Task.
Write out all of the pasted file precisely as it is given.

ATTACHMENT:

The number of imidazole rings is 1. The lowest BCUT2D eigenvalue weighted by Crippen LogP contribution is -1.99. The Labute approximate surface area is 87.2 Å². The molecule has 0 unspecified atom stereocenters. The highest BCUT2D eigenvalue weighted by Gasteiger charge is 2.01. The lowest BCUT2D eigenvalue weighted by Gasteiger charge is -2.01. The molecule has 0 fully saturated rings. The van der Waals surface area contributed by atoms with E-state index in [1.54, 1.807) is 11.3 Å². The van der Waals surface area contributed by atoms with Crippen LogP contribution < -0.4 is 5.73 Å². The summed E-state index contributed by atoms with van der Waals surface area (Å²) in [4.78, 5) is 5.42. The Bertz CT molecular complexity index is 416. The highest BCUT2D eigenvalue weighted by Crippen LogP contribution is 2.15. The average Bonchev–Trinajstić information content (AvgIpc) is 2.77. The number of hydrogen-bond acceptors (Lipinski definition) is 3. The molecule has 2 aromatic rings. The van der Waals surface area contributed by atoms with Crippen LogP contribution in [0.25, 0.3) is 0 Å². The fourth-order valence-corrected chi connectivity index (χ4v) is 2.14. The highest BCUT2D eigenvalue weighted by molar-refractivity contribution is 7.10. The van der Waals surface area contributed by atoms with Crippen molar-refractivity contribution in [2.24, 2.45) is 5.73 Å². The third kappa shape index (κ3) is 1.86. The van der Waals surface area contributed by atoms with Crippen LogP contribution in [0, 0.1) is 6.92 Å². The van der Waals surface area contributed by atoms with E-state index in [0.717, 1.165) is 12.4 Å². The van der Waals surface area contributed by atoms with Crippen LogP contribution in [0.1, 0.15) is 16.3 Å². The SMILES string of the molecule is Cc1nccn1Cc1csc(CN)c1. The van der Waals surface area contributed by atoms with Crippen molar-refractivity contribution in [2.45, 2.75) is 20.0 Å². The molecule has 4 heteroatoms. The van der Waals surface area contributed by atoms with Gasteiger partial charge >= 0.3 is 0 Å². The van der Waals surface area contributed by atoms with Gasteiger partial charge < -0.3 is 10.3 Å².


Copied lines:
The number of imidazole rings is 1. The lowest BCUT2D eigenvalue weighted by Crippen LogP contribution is -1.99. The Labute approximate surface area is 87.2 Å². The molecule has 0 unspecified atom stereocenters. The highest BCUT2D eigenvalue weighted by Gasteiger charge is 2.01. The lowest BCUT2D eigenvalue weighted by Gasteiger charge is -2.01. The molecule has 0 fully saturated rings. The van der Waals surface area contributed by atoms with E-state index in [1.54, 1.807) is 11.3 Å². The van der Waals surface area contributed by atoms with Crippen LogP contribution < -0.4 is 5.73 Å². The summed E-state index contributed by atoms with van der Waals surface area (Å²) in [4.78, 5) is 5.42. The Bertz CT molecular complexity index is 416. The highest BCUT2D eigenvalue weighted by Crippen LogP contribution is 2.15. The average Bonchev–Trinajstić information content (AvgIpc) is 2.77. The number of hydrogen-bond acceptors (Lipinski definition) is 3. The molecule has 2 aromatic rings. The van der Waals surface area contributed by atoms with Crippen LogP contribution in [0.25, 0.3) is 0 Å². The fourth-order valence-corrected chi connectivity index (χ4v) is 2.14. The highest BCUT2D eigenvalue weighted by molar-refractivity contribution is 7.10. The van der Waals surface area contributed by atoms with Crippen molar-refractivity contribution in [2.24, 2.45) is 5.73 Å². The third kappa shape index (κ3) is 1.86. The van der Waals surface area contributed by atoms with Crippen LogP contribution in [0, 0.1) is 6.92 Å². The van der Waals surface area contributed by atoms with E-state index in [0.717, 1.165) is 12.4 Å². The van der Waals surface area contributed by atoms with Crippen LogP contribution in [0.1, 0.15) is 16.3 Å². The SMILES string of the molecule is Cc1nccn1Cc1csc(CN)c1. The van der Waals surface area contributed by atoms with Crippen molar-refractivity contribution in [2.45, 2.75) is 20.0 Å². The molecule has 4 heteroatoms. The van der Waals surface area contributed by atoms with Gasteiger partial charge >= 0.3 is 0 Å². The van der Waals surface area contributed by atoms with Gasteiger partial charge < -0.3 is 10.3 Å².